There are two points to note here. The first is that these complex issues are difficult to disentangle. This means it can be hard, for instance, to think clearly about the issue of privacy, when it is interwoven with other issues.
The second is that Zuckerberg’s post must be viewed in context. Globally, regulators are on the move, and their actions have the potential to challenge business models. That is, to disrupt the disruptors. Companies have come out swinging, for instance, against California’s new privacy law.
Apart from anything else, Zuckerberg’s post sends a clear signal to regulators: we understand your concerns about privacy, are taking them very seriously and are working to address them.
It’s all about privacy
The future according to Facebook is privacy-focused. Beyond that, the timeframe is long and the details are scant.
As Zuckerberg writes:
“I believe the future of communication will increasingly shift to private, encrypted services where people can be confident what they say to each other stays secure and their messages and content won’t stick around forever.”
In other words, Zuckerberg seems to be saying that the future of Facebook is WhatsApp, which he cites several (14) times in his post. He also mentions “interoperability”, which will enable people to message easily across various services.
But these changes won’t happen tomorrow. As Zuckerberg writes, the changes will require “a few years”. Such a radical recode takes time. For now, Zuckerberg himself isn’t clear what the future Facebook will be, exactly.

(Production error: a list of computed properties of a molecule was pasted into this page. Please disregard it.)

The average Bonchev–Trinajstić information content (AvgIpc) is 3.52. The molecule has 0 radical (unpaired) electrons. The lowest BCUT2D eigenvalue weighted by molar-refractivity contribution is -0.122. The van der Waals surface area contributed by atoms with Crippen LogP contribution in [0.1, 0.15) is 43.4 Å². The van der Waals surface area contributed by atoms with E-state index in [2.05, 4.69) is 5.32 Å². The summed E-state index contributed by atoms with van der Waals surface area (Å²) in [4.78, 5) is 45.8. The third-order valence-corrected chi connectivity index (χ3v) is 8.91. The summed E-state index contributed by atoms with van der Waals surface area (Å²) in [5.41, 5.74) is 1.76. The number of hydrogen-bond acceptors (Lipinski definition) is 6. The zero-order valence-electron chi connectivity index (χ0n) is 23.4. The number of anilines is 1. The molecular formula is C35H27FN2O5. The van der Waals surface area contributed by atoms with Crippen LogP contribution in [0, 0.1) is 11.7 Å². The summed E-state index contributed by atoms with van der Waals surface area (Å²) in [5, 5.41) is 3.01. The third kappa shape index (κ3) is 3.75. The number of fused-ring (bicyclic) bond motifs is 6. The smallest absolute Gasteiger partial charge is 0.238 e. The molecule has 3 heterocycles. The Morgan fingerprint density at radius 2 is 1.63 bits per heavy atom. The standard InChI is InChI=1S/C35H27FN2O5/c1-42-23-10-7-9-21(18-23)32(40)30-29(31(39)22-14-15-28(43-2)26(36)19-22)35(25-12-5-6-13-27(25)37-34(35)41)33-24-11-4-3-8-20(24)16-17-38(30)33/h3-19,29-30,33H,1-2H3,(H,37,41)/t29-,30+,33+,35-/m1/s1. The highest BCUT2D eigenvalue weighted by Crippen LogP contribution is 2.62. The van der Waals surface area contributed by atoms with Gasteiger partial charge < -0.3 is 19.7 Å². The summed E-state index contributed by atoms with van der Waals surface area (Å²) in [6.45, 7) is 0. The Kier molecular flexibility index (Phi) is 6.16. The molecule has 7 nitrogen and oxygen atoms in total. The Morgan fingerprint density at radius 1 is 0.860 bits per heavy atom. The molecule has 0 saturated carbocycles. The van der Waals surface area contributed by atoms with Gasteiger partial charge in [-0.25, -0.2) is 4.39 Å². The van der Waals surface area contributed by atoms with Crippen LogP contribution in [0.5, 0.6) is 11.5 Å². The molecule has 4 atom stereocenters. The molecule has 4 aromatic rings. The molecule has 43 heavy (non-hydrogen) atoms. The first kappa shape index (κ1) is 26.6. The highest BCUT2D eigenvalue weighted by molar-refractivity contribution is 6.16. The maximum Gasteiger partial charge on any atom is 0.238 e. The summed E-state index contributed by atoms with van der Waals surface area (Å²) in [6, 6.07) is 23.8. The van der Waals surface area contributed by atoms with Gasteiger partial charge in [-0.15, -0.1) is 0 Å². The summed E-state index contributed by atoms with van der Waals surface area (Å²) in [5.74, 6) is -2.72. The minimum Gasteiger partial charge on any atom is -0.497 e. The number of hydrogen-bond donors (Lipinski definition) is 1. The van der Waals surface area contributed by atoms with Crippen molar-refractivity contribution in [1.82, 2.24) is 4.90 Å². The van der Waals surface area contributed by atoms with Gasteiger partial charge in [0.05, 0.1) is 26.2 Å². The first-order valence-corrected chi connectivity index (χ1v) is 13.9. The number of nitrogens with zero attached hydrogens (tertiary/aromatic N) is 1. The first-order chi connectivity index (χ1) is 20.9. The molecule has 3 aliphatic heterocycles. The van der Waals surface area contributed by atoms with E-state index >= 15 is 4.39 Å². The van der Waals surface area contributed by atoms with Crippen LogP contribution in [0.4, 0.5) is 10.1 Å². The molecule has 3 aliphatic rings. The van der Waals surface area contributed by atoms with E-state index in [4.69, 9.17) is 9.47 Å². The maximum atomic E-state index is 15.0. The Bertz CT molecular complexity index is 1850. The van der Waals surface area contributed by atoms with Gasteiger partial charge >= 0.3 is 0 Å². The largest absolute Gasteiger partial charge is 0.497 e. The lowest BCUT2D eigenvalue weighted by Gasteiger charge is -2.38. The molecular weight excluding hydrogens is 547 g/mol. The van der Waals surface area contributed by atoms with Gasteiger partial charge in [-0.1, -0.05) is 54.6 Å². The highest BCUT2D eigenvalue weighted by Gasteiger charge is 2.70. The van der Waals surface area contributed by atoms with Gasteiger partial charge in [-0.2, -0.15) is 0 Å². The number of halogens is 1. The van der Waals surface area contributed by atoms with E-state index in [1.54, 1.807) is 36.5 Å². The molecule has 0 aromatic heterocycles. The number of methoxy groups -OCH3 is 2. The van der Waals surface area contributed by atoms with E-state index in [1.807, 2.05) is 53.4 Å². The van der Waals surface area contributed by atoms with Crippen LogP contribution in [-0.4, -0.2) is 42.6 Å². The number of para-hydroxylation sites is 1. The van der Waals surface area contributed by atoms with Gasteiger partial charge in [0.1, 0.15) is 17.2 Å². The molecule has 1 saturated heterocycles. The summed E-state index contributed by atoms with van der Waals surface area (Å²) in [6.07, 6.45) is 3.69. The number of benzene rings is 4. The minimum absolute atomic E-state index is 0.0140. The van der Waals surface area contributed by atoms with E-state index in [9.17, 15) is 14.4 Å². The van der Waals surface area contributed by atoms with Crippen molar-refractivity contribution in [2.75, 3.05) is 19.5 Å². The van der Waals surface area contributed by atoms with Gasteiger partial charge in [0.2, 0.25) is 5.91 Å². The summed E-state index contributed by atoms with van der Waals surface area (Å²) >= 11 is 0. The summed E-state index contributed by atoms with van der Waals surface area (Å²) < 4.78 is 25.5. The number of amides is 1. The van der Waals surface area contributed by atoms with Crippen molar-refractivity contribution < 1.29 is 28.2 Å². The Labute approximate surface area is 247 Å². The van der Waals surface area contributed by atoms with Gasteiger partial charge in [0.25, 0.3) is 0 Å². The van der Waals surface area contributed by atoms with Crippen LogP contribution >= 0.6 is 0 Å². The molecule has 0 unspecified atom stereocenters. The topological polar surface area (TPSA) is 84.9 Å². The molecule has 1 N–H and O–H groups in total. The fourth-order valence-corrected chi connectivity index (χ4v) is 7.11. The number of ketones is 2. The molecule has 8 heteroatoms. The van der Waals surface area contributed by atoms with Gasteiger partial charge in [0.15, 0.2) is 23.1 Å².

He says he doesn’t even have a business plan. This is one of the key concerns that has been raised about Zuckerberg’s “privacy-focused” vision.
Facebook makes money by knowing its users and then attracting advertisers. In 2018, Facebook made 98% of its revenue from advertising. How will a platform built primarily for encrypted communications make money? Making money in a town square is one thing; but making money in a living room?
In an interview last week, Zuckerberg said the business plan will work itself out. His approach involves three steps. First, refine the consumer experience. Second, focus on enabling users to “organically interact with businesses”. And third, “focus on paid ways that businesses can grow and get more distribution”.
Facebook is still in phase one of building this private messaging platform. “We’re really focused on nailing the consumer experience […] If we do that well, the business will be fine.”
On the oversight of its algorithms, Facebook fiercely objects to regulation. But on privacy issues, Zuckerberg and Facebook now say they are open to the idea. As Facebook wrote in its response to the Australian Competition and Consumer Commission: “we recognise the need for, and support, strong economy-wide privacy regulation.”
And as Zuckerberg wrote in his post: “A lot of this work is in the early stages, and we are committed to consulting with experts, advocates, industry partners, and governments - including law enforcement and regulators - around the world to get these decisions right.”
Zuckerberg’s “privacy-focused” vision is laudable. But Zuckerberg also writes that those who want a town square can still have it. “Public social networks will continue to be very important in people’s lives.”
Does this mean Facebook will remain Facebook, and won’t become WhatsApp after all?
Facebook says it’s changing. Time will tell. In the meantime, privacy is under threat, news and journalism are suffering, and the algorithms employed by digital platforms are worryingly opaque. Whatever Facebook turns out to be, all of the Australian Competition and Consumer Commission’s preliminary recommendations warrant careful consideration.
Sacha Molitorisz, Postdoctoral Research Fellow, Centre for Media Transition, Faculty of Law, University of Technology Sydney.
This article first appeared on The Conversation.